THE VILLAGE OF WOODHULL. - This is one of the most important of the unincorporated villages in the county,
and is situated near the center of a large farming district, hence attracts trade of such character as to materially
advance all local interests. Moreover, the village is noted for its delightful situation and beautiful surroundings.
The first beginning on the village site was made in 1806 by Caleb Smith, builder of the first mills in the town.
Micajah Sherwood was also an early settler here and ,largely instrumental in building up the hamlet. Jusof the
Peace Calvin Searles was an early corner here, as also were Joseph Tubbs, landlord; Levi Tubbs, carpenter and shoemaker;
Lyman Rosier, blacksmith; Ichabod Leach, merchant and potash manufac turer; Ira Smith, storekeeper, and others.
In these primitive industries was laid the foundation of the village, and after the separate organization of the
town the little hamlet became the chief center of trade.
The village is on both sides of the Tuscarora, the stream being spanned by a substantial bridge. The public buildings
of the village are the churches (elsewhere mentioned) and the public schools. The merchants are E. & D. Colvin,
C. W. Tubbs, N. B. Payne, Gee & Stroud, general stores; J. S. Warner and J. C. Husted, druggists; James A.
Walker and George A. Candy, hardware; E. & A. Colvin, and White Brothers, meat markets; F. S. Prutzman and
M. E. Colvin, jewelers; H. P. Smith & Son, furniture dealers. The local lawyer is E. T. Hollis; the milliners
are Mrs. "Payne and Mrs. Hollis; the blacksmiths are Randall Prutzman, Jacob Salisbury, Samuel Colgrove,;
wagon shops, W. P. Perry, M. P. Wilson, and Frank Olin; barber, S. H. Barrett, who is also town clerk. The hotels
are kept by James R. Lautz and Edward Potter.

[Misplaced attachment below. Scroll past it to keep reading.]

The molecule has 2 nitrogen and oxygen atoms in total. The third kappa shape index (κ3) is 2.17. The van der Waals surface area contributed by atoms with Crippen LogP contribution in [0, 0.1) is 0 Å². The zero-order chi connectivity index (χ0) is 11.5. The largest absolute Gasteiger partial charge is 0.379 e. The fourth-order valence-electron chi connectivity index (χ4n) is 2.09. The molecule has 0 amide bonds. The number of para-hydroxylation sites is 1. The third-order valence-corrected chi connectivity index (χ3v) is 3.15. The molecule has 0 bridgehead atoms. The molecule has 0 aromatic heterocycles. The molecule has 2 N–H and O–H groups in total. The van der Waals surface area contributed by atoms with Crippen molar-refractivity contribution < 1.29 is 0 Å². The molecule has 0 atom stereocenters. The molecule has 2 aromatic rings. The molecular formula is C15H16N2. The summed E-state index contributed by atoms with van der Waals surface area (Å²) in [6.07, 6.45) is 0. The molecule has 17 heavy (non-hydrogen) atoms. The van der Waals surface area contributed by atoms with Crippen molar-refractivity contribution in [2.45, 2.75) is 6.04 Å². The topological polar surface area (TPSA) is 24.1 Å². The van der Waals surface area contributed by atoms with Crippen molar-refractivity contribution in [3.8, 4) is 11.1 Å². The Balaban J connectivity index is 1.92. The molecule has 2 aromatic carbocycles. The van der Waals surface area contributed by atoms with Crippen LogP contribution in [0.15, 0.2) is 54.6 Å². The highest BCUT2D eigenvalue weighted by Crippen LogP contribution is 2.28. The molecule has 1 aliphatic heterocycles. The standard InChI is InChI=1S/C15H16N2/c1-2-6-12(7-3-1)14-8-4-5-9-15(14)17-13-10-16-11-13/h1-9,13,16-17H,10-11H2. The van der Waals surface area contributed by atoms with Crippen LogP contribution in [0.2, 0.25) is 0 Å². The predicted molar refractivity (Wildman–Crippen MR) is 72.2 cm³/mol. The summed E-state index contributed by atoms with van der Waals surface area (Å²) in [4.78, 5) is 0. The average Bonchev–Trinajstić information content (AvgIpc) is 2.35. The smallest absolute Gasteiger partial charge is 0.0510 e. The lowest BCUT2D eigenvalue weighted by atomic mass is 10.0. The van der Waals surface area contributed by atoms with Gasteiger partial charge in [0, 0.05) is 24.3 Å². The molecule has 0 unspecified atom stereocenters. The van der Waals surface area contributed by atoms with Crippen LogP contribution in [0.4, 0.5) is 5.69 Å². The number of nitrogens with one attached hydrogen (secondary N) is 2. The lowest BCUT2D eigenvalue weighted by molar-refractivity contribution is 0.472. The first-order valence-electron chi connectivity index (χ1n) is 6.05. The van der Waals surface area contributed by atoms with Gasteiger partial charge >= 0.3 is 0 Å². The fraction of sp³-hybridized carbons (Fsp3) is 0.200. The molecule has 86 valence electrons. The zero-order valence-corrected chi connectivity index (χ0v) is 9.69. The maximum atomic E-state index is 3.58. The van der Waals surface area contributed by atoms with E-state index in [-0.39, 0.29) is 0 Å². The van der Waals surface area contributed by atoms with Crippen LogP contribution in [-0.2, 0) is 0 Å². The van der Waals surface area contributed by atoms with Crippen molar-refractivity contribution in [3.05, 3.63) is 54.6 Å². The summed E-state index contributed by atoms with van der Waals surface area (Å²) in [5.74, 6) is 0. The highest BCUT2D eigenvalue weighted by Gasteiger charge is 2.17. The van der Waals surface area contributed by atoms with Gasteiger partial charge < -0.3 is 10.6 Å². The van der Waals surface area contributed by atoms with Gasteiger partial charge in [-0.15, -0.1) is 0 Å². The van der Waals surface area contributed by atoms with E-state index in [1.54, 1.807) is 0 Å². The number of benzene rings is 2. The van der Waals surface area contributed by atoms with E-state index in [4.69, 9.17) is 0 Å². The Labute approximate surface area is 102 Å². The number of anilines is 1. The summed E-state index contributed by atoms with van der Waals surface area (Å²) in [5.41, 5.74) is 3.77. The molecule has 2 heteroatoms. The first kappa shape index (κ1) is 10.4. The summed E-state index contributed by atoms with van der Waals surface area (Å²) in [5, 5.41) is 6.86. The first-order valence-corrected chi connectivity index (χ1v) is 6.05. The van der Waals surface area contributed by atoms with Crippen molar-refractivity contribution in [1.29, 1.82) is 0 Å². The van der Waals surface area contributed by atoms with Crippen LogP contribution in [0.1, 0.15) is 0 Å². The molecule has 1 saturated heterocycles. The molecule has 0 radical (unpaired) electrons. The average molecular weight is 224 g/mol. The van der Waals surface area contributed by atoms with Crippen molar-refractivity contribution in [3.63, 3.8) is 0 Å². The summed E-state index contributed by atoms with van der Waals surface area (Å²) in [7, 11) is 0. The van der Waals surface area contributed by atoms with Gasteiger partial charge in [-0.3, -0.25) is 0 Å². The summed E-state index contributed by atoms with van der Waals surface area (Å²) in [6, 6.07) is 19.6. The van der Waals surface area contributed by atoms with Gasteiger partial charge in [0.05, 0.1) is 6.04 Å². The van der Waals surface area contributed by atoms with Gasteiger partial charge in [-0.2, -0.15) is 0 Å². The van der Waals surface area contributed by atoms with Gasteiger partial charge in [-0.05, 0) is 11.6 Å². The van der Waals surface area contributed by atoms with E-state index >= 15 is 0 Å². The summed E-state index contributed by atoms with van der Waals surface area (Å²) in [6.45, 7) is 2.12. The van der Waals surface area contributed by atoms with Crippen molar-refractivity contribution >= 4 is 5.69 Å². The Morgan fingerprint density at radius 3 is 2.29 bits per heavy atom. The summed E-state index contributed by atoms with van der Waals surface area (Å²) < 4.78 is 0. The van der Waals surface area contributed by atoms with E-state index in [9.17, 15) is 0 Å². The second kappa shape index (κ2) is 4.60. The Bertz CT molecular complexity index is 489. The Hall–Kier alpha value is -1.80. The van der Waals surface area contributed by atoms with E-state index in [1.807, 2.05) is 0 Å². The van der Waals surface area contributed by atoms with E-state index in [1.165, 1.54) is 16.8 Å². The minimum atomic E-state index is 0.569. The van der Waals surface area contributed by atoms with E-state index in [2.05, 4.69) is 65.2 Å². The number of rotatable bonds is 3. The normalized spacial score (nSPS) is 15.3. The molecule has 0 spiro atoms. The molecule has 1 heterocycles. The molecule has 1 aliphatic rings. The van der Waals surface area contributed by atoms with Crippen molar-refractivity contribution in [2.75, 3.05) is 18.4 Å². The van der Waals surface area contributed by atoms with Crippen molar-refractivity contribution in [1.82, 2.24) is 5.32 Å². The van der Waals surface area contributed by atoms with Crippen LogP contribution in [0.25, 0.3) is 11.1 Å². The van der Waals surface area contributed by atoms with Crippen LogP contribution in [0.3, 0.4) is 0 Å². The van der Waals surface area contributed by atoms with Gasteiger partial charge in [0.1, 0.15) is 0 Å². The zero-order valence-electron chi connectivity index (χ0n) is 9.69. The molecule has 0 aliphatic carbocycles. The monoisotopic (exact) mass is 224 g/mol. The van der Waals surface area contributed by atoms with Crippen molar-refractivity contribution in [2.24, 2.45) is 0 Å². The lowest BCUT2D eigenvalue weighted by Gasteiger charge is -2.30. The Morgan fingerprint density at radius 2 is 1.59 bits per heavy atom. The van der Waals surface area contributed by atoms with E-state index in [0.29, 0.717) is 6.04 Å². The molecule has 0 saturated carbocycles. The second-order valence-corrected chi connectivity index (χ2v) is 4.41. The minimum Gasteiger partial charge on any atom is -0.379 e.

Woodhull is also the seat of publication of a good family newspaper, the Southern Steuben Republican, edited and
published by R. C. Park. This paper was founded in 1879 as the Steuben Sentinel and independent in politics, but
eventually becoming a Republican paper, changed its name to Republican.
In addition to the business interests noted, the village and its immediate vicinity is the seat of several manufacturing
industries, also worthy of mention. They are the furniture factory of William Benjamin; the saw mill and feed mill
of Lamson & Bartle; the saw, feed and cider mills of James W. Miller; the saw and grist mills of Baldwin &
Stryker, and the cheese factories of George Harris and William Wildrick. In addition to these are the lesser interests
and industries, all of which combine to establish a prosperous suburban village. The postmaster of Woodhull is
S. L. Wildrick.
The Woodhull Academy and Union School is the pride and glory of every loyal inhabitant of the town, and is indeed
a worthy institution. It was built in 1868 and designed for academic purposes, the most prominent of its supporters
being Hamilton Marlatt, and Orrin B. Baxter, the former donating the site on which the building was erected. The
academy was incorporated under the statute, but was soon afterward deeded to the district and established as a
Union Free School, with an academic department. The first principal was Prof. Jeffreys. The present principal is
Miss Belle Ingersoll. The members of the Board of Education are Delancy Colvin, S. L. Wildrick, N. P. Matson, Hiram
Ten Broeck, and William Carpenter.